MORNING HYMN
The God of Abraham praise,
Who reigns enthroned above,
Ancient of everlasting days
And God of love.
Jehovah, great I AM,
By earth and Heav'n confessed,
I bow and bless the sacred
Name forever blest.

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« Reply #54 on: March 09, 2006, 08:21:27 AM »

Author: Woodrow Kroll
Source: Early in the Morning 2
Scripture Reference: Joshua 8:1-35

Failure and Success

And Joshua rose up early in the morning and numbered the people, and went up, he and the elders of Israel, before the people of Ai.

It has been aptly said that failure is the back door to success. Nowhere is this adage more graphically illustrated in Scripture than in the capture of Ai. With a task force of 3,000 men Israel had failed miserably in her attempted conquest of Ai because of one man's sin. Achan kept God's people from victory, but once his sin had been dealt with, victory would most assuredly come again to Israel.

The defeat at Ai could have dealt a devastating blow to Joshua's leadership. Joshua feared the Canaanites would hear of Israel's cowardice and their name would be cut off from the earth. His concern really was what such a defeat would mean to the great name of Jehovah God. But his fears were alleviated when Jehovah promised Joshua victory in the second battle of Ai.

The plan of attack for this battle, unlike that of Jericho, was far more likely to be included in military manuals. God told Joshua to put an ambush of 30,000 men between Ai and Bethel to the west. To this was later added another ambush of 5,000 men in the same direction. Meanwhile "Joshua rose up early in the morning, and numbered the people, and went up, he and the elders of Israel, before the people of Ai" (Joshua 8:10). When the king of Ai saw what was happening, he too "hasted and rose up early" in the morning (Joshua 8:14). Mustering his Aiite troops, he marched out to meet the main body of the Israelite forces. Because he knew that the enemy was fully aware that Israel had retreated once in defeat, Joshua feigned a retreat, drawing his troops back to the northeast. The Aiite troops followed.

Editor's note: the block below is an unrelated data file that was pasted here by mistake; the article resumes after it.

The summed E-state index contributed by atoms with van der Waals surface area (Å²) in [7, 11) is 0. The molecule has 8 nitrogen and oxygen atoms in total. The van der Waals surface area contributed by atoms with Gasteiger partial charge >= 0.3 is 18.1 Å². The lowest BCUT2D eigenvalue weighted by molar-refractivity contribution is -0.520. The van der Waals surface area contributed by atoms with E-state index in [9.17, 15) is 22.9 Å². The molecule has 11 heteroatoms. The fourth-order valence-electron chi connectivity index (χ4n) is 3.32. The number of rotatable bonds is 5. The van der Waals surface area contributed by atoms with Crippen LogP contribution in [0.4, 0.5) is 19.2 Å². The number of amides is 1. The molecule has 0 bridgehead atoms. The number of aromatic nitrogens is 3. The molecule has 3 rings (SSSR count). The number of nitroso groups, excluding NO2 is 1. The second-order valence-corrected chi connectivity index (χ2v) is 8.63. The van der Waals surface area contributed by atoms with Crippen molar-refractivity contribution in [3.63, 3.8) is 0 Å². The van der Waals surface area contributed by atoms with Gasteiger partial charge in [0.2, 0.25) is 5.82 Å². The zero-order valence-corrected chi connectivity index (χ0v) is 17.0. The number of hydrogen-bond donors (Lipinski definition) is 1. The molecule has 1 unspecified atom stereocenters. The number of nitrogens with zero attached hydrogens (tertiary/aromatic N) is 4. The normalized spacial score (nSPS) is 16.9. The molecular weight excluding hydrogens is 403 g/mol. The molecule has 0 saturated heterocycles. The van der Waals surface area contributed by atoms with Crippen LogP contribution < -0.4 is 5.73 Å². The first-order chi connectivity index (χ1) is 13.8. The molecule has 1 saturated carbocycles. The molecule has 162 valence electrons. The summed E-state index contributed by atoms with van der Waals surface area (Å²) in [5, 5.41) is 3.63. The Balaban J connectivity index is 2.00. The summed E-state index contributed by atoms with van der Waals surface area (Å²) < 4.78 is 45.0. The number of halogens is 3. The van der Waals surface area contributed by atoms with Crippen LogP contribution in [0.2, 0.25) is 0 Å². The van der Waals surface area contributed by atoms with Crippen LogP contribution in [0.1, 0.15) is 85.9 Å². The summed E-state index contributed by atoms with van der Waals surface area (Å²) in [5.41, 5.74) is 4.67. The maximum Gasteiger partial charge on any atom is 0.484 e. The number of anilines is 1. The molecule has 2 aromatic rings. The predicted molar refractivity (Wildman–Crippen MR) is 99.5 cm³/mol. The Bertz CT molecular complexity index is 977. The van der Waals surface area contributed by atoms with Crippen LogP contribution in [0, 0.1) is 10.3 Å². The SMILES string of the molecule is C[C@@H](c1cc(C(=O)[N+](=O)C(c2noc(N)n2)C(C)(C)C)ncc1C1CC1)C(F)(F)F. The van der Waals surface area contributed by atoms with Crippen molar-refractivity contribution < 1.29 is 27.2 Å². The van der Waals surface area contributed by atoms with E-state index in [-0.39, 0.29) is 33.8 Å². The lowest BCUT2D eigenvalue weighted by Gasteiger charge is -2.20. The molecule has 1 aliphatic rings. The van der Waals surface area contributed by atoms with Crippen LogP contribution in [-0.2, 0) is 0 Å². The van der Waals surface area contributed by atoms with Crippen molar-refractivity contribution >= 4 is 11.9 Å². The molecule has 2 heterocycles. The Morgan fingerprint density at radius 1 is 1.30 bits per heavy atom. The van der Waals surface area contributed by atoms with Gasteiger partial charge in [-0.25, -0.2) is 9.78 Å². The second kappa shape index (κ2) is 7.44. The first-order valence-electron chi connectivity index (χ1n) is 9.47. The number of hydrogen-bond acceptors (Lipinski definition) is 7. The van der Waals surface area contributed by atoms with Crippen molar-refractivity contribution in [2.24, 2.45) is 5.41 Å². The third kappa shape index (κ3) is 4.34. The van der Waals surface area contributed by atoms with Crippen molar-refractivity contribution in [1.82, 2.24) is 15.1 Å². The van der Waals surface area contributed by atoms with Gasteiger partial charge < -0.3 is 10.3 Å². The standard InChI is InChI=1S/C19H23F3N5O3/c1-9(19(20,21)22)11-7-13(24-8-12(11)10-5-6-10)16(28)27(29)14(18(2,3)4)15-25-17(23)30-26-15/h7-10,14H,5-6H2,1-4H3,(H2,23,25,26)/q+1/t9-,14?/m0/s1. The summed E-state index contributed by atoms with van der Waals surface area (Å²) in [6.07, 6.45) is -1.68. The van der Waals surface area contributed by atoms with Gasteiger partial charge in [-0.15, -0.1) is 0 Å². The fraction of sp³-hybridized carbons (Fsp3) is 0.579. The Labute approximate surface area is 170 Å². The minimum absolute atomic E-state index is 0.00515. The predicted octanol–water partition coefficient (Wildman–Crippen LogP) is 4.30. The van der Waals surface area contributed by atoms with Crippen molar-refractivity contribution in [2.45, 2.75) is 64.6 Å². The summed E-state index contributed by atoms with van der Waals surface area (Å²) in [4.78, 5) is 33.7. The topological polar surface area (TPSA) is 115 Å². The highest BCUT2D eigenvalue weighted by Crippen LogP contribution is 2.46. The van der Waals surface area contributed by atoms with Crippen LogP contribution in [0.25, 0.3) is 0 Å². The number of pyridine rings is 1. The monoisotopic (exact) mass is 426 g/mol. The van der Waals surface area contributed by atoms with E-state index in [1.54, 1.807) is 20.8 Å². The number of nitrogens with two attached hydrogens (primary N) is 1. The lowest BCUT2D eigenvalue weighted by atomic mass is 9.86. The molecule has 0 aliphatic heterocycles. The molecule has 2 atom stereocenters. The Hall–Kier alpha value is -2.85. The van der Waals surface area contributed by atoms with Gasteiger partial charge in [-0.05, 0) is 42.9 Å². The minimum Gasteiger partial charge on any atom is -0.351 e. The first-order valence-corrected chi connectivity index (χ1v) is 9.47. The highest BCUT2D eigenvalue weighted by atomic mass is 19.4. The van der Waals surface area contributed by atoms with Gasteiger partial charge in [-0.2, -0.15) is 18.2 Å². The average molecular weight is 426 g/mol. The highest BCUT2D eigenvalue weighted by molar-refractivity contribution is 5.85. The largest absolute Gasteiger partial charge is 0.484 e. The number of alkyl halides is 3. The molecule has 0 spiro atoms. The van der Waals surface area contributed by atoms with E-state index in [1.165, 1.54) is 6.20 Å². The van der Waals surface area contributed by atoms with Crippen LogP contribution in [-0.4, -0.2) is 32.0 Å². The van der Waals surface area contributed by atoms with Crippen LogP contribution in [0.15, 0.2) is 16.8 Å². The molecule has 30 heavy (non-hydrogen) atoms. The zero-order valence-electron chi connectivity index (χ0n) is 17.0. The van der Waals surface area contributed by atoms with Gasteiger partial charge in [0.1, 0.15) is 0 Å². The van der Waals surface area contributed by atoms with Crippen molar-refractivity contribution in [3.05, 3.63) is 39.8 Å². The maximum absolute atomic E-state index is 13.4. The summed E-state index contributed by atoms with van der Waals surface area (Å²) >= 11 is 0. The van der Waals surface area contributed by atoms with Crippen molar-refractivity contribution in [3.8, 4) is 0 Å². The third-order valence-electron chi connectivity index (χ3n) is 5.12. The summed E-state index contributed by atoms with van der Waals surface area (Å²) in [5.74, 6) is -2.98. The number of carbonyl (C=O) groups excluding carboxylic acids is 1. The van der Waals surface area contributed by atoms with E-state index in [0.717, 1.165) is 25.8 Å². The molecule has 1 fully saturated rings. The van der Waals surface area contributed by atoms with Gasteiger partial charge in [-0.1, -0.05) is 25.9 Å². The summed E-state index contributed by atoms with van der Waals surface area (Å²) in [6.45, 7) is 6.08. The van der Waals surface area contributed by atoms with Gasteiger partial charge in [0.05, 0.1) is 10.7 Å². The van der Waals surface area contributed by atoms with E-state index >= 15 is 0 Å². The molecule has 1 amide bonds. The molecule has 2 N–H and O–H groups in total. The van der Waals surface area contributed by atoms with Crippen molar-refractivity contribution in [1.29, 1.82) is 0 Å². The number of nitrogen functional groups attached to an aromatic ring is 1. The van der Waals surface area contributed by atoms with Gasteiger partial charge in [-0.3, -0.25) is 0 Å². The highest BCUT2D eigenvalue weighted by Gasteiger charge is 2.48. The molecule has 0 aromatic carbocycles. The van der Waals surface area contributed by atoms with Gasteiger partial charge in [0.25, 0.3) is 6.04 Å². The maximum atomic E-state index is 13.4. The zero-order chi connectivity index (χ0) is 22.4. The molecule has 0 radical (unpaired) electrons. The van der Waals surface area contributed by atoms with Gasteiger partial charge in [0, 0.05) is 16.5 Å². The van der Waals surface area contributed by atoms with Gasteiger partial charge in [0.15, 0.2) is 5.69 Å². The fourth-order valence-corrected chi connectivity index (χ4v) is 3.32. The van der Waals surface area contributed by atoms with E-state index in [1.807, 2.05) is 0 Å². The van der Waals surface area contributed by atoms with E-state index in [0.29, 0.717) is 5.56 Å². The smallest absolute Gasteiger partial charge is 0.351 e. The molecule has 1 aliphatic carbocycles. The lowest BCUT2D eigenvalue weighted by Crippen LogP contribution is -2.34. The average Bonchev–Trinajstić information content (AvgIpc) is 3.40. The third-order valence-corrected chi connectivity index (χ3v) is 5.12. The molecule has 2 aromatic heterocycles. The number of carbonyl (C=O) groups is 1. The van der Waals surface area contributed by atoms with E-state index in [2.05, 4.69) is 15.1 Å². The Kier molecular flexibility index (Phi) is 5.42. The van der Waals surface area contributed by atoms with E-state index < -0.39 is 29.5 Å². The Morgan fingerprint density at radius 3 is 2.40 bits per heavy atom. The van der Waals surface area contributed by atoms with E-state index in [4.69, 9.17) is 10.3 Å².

While this was happening, the Israelites that were waiting in ambush entered the now empty city of Ai and burned it to the ground. When the king and his men turned to see their city smoldering, they realized their defeat was imminent. They were surrounded by Israelite soldiers. The Israelites in the ambush then came out of Ai and marched on the rear flank of the Aiite army. Joshua reversed his movement and caught the king and his men in a pincer movement. The people of Ai were defeated; Joshua's victory was now complete.

Joshua had taken the stumbling stone of defeat and turned it into the stepping-stone of success. In doing so he learned the valuable lesson that our greatest glory consists not in never failing, but in rising every time we fall. Others give striking testimony to this fact as well.

In 1832 a young American was a candidate for the legislature. He lost. In 1834 he was again a candidate and this time he won. In 1847 he went to the United States Congress but served only one term. He was not even renominated by his party. He campaigned for Zachary Taylor for president, hoping to be appointed commissioner of the General Land Office. He wasn't. He returned to private law practice. In 1854 he again ran for the legislature and won but soon resigned because he hoped the new anti-Nebraska party would support him for the senate. They didn't. In 1856 he was nominated for the office of vice-president of the United States and lost. In 1858 he ran again for the United States Senate and lost again. In 1860 he was simply nominated as a favorite son from Illinois for the presidency, and later that year he, Abraham Lincoln, was elected president of the United States. Like Lincoln, we must never allow yesterday's mistakes to bankrupt tomorrow's efforts.